Nation-states are extricating intellectual property from U.S. government entities and private corporations, reports David Cotriss.
NBC News reported Thursday night that four-star retired Gen. James 'Hoss' Cartwright, who was once the second-highest ranking U.S. officer and who retired in August 2011, has been under investigation since late last year.
Cyber war is not as common as the mainstream news cycle would have us believe, but its definition is not as cut-and-dry either. Just because nothing is blowing up doesn't mean it isn't happening. It's all about the context.
The FBI and DoJ are targeting high-level U.S. officials in hopes of learning who released classified information about Stuxnet to the press. What the government is not doing is publicly explaining why it launched Stuxnet.
While some instances of Stuxnet and Duqu found their way into seemingly unplanned locations, the majority of occurrences were localized to targeted systems.
Stuxnet kicked things off, and since then, there's been an explosion in sophisticated viruses targeting businesses and critical infrastructure in the Gulf region. But, prevention is still an option.
The third and final presidential debate was heavy on the kinetic and light on the cyber. And it shouldn't have surprised anybody.
Organizations shouldn't wait until they are the targets of sophisticated attacks to take action, according to a panel discussion at SC Congress New York.
Debate: Flame, Stuxnet and other APTs are hype, but you should still be extremely worried.
Researchers have discovered three new malware strains linked with the Flame virus, and noted an even higher number of victims than expected.
The Wiper virus has left few clues for researchers to study, but there may be similarities between it and other malware targeting systems in the Middle East.
In the high-priced market of exploit sales, developers resist government regulations -- but are more than happy when one wants to open its coffers to them.
Gauss, which researchers have linked to Flame and Stuxnet, both believed to be built by the U.S. government, functions mainly as a banking trojan -- but it also contains a mystery encrypted payload.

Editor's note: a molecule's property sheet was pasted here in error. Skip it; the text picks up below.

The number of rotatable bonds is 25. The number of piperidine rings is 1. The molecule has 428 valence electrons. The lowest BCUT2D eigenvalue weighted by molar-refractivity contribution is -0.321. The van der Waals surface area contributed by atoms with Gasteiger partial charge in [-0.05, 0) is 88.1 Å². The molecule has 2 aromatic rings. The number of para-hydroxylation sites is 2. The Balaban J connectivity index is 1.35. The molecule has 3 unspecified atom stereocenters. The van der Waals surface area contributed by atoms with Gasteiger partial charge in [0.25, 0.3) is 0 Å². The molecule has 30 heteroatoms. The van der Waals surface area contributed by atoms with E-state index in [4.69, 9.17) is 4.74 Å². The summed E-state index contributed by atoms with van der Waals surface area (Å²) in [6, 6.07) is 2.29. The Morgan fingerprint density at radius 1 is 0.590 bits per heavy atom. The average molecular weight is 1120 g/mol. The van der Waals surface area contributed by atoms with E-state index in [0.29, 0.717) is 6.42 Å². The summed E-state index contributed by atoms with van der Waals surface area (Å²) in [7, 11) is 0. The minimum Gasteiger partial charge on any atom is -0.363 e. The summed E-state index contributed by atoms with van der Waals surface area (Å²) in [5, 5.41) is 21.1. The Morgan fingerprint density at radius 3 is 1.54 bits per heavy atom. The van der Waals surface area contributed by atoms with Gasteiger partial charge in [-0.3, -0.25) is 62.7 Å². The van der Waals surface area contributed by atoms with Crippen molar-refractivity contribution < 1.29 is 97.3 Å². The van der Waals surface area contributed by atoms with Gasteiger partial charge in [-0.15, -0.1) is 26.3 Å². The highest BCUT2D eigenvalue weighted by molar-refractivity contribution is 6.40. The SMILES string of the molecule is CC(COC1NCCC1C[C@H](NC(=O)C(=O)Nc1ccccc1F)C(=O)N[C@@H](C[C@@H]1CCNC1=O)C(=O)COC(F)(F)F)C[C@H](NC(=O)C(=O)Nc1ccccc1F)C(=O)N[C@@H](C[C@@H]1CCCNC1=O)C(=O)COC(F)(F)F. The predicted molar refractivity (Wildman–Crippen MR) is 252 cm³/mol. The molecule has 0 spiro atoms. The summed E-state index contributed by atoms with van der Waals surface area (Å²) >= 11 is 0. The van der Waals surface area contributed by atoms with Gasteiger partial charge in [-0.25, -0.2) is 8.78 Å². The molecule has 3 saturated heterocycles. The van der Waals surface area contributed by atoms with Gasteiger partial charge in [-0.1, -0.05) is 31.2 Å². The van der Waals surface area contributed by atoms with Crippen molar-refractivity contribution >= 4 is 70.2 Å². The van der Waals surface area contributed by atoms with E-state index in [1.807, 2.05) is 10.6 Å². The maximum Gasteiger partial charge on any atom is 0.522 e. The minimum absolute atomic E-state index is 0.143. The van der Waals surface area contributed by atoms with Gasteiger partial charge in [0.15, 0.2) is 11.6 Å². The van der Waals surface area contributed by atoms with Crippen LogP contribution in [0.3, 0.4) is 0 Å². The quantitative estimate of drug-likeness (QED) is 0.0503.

While the characteristics of the spy virus are important to note, the question is why it went undetected for so long.
The latest evidence of cyber espionage weaponry could be a harbinger of nation-state assaults to come.
Flame, Stuxnet, breach at LinkedIn and other security news
Flame, aka Skywiper, is a sophisticated tool used to locate and steal data accessible from the infected computer. The malware uses multiple exploits to propagate and is highly configurable.
Suspicions that the sophisticated espionage toolkit Flame was created by the same authors as Stuxnet are true, according to a published report.
Does the fact that the Flame malware stayed below the radar for so long prove that signature detection is dead?
The National Security Agency, working with Unit 8200, a part of Israel's military, developed the worm to sabotage Iran's nuclear program.
While the investigation is just beginning into the massive espionage toolkit known as Flame, which has targeted computers, mainly in Iran, it is important to consider the consequences of this malware.
The complex Flame espionage toolkit shows efforts to gather intelligence on certain countries is in high gear, but the malware's functionality may not be all that different from what already is on the scene.
Just when you thought all of the windows that control system recon trojan Duqu used to propagate had been roped off, the software giant releases a new set of fixes.
The year's first variant of the notorius W32.Duqu, a trojan that seems intended for cyber war, has been discovered by Symantec researchers.
Hacker groups Anonymous and LulzSec have made a name for themselves by scanning large organizations until they find the one weak system ready to be exploited. You can prevent an attack.
Stealthy, targeted attacks are real -- as evidenced by operations such as Shady RAT and Stuxnet -- and there isn't a one-size-fits-all remedy to deal with them.
On Oct 20, just two days after researchers released details about the Duqu malware, its creators scrubbed all the files from their command-and-control servers in an effort to conceal their identity.
The Hungary-based research lab responsible for detecting the Duqu trojan has released a toolkit to find traces of the trojan on a computer or in a whole network.
Three U.S. Air Force information security experts, independent of their role in the military, studied the Duqu trojan, and you might be surprised by what they found. This is the second article in a two-part series that examines the sophisticated threat that everyone is talking about.
Microsoft on Tuesday patched one "critical" vulnerability, plus three other less-severe flaws. Not patched, as expected, is a bug related to the Duqu trojan.
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